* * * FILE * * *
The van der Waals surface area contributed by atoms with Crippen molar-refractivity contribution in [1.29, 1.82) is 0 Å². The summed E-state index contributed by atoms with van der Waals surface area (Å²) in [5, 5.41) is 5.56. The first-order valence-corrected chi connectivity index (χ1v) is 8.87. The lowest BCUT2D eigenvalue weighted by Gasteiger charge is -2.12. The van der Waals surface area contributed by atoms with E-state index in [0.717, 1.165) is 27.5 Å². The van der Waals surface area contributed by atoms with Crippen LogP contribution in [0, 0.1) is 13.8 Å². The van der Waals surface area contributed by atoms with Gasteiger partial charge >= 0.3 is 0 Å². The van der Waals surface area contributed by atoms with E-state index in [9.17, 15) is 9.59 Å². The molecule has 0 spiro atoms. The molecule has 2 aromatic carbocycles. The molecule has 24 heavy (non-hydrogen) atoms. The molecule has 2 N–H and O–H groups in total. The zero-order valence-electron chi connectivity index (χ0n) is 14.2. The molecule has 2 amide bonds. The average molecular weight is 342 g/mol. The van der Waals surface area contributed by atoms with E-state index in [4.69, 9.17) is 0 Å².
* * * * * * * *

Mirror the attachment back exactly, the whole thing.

The van der Waals surface area contributed by atoms with Crippen molar-refractivity contribution in [1.29, 1.82) is 0 Å². The summed E-state index contributed by atoms with van der Waals surface area (Å²) in [5, 5.41) is 5.56. The first-order valence-corrected chi connectivity index (χ1v) is 8.87. The lowest BCUT2D eigenvalue weighted by Gasteiger charge is -2.12. The van der Waals surface area contributed by atoms with E-state index in [0.717, 1.165) is 27.5 Å². The van der Waals surface area contributed by atoms with Crippen LogP contribution in [0, 0.1) is 13.8 Å². The van der Waals surface area contributed by atoms with Gasteiger partial charge >= 0.3 is 0 Å². The van der Waals surface area contributed by atoms with E-state index in [9.17, 15) is 9.59 Å². The molecule has 0 spiro atoms. The molecule has 2 aromatic carbocycles. The molecule has 24 heavy (non-hydrogen) atoms. The molecule has 2 N–H and O–H groups in total. The zero-order valence-electron chi connectivity index (χ0n) is 14.2. The molecule has 2 amide bonds. The average molecular weight is 342 g/mol. The van der Waals surface area contributed by atoms with E-state index in [4.69, 9.17) is 0 Å².